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Interview with Theatre Delicatessen

Interview with Theatre Delicatessen

13 February 2015 Natasha Sutton-Williams

London Calling catches up with experimental theatre company, Theatre Delicatessen, a group that creates art in derelict and unusual spaces

Theatre Delicatessen creates experimental theatre that challenges and blurs the relationship between artist, audience and performance space. Having taken over derelict college buildings, disused workshops and the old BBC headquarters in Marylebone, Theatre Deli’s new venture is the five-storey Guardian newspaper building in the heart of Farringdon. Co-artistic director Jessica Brewster and creative spaces manager Dan Ball told us how they find spaces for experimentation amongst the hubbub and commercialisation of the capital.

London Calling: When was Theatre Delicatessen created?

Jess Brewster: It all started in 2007. There were four of us: three directors and one producer. We wanted to help each other produce work in unusual spaces. We found a fantastic old 1930’s workshop on Regents Street. We were meant to be there for just one project but the 2008 financial crash occurred and development on the building stalled. We ended up staying there for two years. We took turns putting on shows and playing with the space. They were rather traditional plays, quite far away from what we stage now, but we learnt so much during that time.

LC: What was the next step?

JB: We moved into our next space, just by Selfridges. We went from one floor to a whole building; that opened up a huge new range of possibilities. We brought in theatre-makers for a six-week long festival called Theatre Souk where each artist had a room to create their own world, based around the theme of money, in response to austerity kicking in. We suddenly had this whole community of artists to work with and it hasn’t changed since.

LC: How do you develop new artists?

DB: Members of our resident artists programme get a complete 360-degree theatre-makers course: literally how to make theatre from conception to performance and what you need to do to produce the best show you possibly can. We realised a lot of drama school graduates didn’t understand the nuts and bolts of how to put on a show. We help companies who haven’t yet had the space, facilities or experience to make unusual, exciting work. Theatre Souk taught us that the young and experimental theatre-makers we work with need to think of their production as a whole. From an audience’s perspective everything is important: the set needs to be as well considered as the central performance.

LC: You have so much space at 119 Farringdon Road. How are you going to use it?

JB: Just because we have space that doesn’t mean we will say, ‘You’re putting on a Shakespeare play? Great! We’ve got a studio theatre’. We’re very focused on experimental, new work that isn’t necessarily text-based. We have big spaces that aren’t normally available for performance and we provide a lot of support. People can build whole worlds at Theatre Deli, they can create pieces that couldn’t be done anywhere else.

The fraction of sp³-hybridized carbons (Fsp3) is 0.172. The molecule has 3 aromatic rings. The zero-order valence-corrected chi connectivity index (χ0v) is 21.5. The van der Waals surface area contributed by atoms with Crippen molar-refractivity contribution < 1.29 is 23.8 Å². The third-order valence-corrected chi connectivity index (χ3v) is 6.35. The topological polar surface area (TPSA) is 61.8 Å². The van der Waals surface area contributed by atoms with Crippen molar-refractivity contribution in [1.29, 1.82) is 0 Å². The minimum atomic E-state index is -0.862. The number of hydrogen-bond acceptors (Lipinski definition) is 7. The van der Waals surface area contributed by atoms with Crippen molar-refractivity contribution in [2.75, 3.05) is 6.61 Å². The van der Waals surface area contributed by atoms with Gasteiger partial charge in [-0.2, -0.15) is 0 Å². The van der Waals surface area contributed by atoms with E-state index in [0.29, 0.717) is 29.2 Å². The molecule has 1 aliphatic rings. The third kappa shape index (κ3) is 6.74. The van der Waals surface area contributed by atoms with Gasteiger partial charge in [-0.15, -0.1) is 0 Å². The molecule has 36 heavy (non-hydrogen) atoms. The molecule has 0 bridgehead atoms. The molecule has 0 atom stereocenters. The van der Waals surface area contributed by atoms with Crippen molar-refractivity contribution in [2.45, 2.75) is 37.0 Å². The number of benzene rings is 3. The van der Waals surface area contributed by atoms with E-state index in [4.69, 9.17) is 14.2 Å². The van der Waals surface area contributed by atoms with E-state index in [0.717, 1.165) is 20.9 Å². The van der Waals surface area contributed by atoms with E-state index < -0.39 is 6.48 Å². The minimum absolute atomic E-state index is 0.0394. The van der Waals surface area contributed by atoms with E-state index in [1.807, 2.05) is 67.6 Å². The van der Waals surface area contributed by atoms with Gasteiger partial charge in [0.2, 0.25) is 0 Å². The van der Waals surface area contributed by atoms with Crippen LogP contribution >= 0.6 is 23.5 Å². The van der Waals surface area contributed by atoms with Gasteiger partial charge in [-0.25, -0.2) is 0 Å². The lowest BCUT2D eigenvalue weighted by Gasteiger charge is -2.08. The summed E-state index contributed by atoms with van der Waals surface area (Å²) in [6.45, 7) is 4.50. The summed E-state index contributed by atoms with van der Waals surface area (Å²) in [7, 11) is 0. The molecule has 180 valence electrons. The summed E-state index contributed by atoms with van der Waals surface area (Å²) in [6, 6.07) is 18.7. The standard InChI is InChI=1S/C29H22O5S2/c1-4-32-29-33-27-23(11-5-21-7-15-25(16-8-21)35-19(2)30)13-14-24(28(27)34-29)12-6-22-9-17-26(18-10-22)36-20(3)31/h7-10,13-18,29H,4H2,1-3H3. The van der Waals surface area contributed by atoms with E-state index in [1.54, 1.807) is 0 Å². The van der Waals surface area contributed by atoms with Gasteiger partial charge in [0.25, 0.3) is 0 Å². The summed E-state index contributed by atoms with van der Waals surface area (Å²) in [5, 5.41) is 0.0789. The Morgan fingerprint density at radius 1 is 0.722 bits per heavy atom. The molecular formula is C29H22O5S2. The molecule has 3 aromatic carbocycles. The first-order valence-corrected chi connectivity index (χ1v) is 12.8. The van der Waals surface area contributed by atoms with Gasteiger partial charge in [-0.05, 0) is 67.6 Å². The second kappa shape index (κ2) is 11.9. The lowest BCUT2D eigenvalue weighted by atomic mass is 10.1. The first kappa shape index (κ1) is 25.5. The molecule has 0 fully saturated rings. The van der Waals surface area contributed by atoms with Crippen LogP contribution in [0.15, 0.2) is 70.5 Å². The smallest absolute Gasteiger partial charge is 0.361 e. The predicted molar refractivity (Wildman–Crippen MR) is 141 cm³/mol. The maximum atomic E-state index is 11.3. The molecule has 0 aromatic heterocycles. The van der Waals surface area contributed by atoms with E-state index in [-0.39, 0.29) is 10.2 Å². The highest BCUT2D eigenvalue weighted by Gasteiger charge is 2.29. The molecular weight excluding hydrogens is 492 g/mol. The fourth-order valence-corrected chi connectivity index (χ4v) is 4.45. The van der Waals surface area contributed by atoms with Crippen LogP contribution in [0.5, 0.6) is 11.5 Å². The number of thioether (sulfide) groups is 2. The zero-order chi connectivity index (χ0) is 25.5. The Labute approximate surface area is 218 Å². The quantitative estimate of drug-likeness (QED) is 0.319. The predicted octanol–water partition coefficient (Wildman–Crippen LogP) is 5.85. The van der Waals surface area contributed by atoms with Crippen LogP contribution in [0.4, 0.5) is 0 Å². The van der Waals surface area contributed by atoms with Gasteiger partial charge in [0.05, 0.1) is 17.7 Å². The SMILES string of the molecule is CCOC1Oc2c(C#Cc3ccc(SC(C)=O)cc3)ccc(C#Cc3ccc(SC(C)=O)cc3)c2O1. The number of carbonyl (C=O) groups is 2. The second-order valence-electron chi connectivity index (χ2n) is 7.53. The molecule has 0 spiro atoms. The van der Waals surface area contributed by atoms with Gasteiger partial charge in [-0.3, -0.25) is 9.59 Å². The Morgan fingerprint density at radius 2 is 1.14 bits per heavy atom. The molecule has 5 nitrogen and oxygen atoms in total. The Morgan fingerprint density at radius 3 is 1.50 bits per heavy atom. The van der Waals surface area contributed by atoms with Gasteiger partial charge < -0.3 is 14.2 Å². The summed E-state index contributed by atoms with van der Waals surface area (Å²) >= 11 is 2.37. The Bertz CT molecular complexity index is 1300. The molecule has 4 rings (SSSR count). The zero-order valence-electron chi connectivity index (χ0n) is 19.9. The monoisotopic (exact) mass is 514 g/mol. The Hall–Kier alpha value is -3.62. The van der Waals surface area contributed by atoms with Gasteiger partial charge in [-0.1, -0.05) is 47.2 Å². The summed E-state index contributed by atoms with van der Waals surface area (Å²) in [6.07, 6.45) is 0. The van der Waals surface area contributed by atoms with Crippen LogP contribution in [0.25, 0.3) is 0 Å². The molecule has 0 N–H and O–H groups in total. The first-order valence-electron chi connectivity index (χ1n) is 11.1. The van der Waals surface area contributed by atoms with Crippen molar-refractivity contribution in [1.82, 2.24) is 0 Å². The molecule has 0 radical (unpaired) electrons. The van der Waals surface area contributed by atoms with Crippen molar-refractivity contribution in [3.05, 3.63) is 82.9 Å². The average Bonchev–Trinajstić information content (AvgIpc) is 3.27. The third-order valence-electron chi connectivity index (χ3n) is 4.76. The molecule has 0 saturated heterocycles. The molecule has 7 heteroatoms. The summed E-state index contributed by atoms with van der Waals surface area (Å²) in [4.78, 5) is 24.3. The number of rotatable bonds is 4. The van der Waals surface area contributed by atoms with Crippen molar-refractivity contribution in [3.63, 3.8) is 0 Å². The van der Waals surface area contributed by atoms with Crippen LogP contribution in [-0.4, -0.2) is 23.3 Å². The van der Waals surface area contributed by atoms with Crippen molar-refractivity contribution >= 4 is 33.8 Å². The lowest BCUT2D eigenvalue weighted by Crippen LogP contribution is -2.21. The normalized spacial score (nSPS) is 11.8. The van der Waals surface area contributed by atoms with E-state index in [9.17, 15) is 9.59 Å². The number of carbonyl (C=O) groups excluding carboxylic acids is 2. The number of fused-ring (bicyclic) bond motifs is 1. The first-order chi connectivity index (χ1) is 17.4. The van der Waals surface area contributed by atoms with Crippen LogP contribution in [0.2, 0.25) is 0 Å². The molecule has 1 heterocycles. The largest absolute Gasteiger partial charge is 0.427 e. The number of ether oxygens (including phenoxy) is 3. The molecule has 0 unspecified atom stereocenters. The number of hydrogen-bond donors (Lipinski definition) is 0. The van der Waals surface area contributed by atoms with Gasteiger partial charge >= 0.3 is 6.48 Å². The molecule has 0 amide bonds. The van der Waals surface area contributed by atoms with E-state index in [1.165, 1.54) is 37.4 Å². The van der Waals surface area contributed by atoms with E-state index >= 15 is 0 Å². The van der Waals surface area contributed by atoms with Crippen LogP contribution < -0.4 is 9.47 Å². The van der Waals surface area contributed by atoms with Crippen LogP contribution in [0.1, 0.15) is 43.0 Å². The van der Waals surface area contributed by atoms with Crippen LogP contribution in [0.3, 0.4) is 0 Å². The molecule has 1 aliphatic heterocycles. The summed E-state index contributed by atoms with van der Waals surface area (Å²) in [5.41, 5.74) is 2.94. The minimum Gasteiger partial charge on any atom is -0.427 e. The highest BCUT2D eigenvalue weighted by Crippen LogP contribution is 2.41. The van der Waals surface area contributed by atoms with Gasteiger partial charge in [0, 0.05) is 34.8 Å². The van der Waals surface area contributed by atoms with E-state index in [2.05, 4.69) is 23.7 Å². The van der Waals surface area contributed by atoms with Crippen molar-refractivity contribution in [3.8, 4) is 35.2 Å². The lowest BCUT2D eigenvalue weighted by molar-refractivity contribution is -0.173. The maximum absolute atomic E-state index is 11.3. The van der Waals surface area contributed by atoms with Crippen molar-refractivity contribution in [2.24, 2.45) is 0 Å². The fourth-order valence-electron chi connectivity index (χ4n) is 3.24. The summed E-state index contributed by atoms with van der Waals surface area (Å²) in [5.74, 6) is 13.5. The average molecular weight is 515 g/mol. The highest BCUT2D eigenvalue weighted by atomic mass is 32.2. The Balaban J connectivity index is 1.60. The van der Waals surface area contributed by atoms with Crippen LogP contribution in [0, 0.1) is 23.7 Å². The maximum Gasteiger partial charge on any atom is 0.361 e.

LC: What shows are coming to the new building in Farringdon?

JB: In our June politics season we’re working with Gideon Reeling, the sister company of Punchdrunk. They’re doing a murder mystery show about the assassination of a political lobbyist. The show starts in his ‘office’ down in our basement, then in groups of four, audience members will find clues around the building and be sent to different locations around Clerkenwell. They will have to interact with the local community and businesses in order to work out the mystery. It has a really strong narrative. In the run up to the election we have a company called Brave Badger who will be doing a show where the spectators become part of a TV audience and watch a live surgery on stage. It’s all about the NHS and the liberal free market arguments for and against privatisation. A company called No Feedback are doing a piece structured around the ten steps to genocide which Genocide Watch have published. The audience arbitrarily get split into two groups, determined by whether you like anchovies or not. The two groups are then taken through the ten stages of genocide – one group complicit, one group naive. 

LC: What’s the most unusual show you’ve had on in one of your buildings?

DB: Shelf Life by Half Cut Theatre which was performed at the old BBC headquarters. You went down into the basement, through a fallopian tube, where you were born out of an eight-foot vagina. You were given a little latex balloon that looked like a condom. Helium was blown into it, you drew a face on it and gave the balloon a name. Then you followed your own tailored life story through the building: going to school, getting a degree, having a family, shaping this balloon’s life through it’s different ages, ending in an old person’s home dying, then letting go of the balloon from the rooftop. Like a balloon, our bodies can pass away at any time, so someone might bump their balloon and it would pop. Then a black balloon would represent you and you’d see the show from a different perspective.


In March avant-garde artists Mingbeast are taking over Theatre Delicatessen with their two-week festival ‘Point Blank Range’ of experimental theatre and live art. For more information and tickets, click here.
 

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